The Act covers rules for holding certain company meetings between 26 March and 30 December 2020 (the relevant period) in ways that help stop the spread of COVID-19. This includes general meetings, meetings of a class of members, and meetings of delegates appointed by members.

Any such meetings held during the relevant period:

  • Need not be held at any particular place
  • May be held by electronic or any other means (including the casting of votes)
  • May be held without any number of those participating in the meeting being together at the same place.

Members of the company will not have the right to:

  • Attend the meeting in person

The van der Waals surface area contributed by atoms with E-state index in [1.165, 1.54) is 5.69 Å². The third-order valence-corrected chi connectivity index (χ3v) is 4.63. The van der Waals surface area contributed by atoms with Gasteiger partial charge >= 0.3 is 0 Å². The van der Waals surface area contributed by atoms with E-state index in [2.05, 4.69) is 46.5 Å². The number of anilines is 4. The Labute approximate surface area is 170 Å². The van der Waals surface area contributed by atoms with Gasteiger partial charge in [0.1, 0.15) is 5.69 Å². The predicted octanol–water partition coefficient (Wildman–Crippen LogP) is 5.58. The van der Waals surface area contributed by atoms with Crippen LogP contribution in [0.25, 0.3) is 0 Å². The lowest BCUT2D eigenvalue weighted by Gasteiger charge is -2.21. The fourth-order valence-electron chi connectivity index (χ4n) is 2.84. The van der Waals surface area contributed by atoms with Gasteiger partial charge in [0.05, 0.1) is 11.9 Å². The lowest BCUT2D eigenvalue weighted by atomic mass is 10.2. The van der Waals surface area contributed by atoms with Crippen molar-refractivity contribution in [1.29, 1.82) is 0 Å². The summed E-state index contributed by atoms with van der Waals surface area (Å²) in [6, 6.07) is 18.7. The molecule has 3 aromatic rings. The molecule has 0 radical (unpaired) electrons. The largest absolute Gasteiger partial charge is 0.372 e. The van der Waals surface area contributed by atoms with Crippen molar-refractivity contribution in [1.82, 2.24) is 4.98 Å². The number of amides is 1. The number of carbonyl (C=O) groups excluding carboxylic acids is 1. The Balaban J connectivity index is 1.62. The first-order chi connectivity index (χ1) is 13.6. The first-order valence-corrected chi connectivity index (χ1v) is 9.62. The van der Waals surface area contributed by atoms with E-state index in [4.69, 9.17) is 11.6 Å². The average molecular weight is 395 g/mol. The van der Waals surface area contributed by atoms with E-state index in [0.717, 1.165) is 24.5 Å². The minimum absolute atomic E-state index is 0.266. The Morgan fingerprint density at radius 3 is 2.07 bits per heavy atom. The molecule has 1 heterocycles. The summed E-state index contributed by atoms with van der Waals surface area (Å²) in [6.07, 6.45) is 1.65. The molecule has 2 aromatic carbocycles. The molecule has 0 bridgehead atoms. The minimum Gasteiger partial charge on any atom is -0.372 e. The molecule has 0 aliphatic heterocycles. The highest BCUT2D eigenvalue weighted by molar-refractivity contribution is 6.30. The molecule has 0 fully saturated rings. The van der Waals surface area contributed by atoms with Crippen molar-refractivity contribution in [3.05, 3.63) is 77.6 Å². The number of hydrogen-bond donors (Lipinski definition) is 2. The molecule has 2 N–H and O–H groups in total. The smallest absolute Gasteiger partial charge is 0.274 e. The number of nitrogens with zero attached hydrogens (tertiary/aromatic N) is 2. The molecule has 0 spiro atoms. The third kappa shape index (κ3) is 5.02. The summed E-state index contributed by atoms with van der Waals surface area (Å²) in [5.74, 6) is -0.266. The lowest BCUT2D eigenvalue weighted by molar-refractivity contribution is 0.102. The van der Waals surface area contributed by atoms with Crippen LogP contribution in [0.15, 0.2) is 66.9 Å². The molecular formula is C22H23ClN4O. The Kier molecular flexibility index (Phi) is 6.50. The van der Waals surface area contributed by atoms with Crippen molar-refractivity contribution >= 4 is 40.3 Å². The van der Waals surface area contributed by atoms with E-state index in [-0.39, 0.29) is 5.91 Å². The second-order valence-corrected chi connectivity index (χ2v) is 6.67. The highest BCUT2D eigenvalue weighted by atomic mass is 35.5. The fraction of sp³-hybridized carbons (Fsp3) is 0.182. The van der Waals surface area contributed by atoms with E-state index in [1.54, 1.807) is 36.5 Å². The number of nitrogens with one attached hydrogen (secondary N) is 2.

• Participate in the meeting other than by voting
  • Vote by particular means.

However, members will continue to have a right to vote by some means.

These measures override any contrary requirements in a company's articles of association.

They apply retrospectively from 26 March. That means any company that has held a relevant meeting since then in a way that adhered to COVID-19 social-distancing measures, but not the relevant obligations in their articles, will have complied with the law.

The relevant period can be shortened or extended by up to 3 months at a time, but can't be extended beyond 5 April 2021.

The Department for Business, Energy & Industrial Strategy has prepared a Q&A document to help companies.

Directors' duties and wrongful trading

On 28 March 2020, the UK government announced that it would temporarily suspend wrongful trading provisions retrospectively from 1 March 2020 for 3 months. On 14 May, the Government announced that this suspension will continue until 30 June. On 25 June, the Corporate Insolvency and Governance Act 2020 was passed, which further extends the suspension period.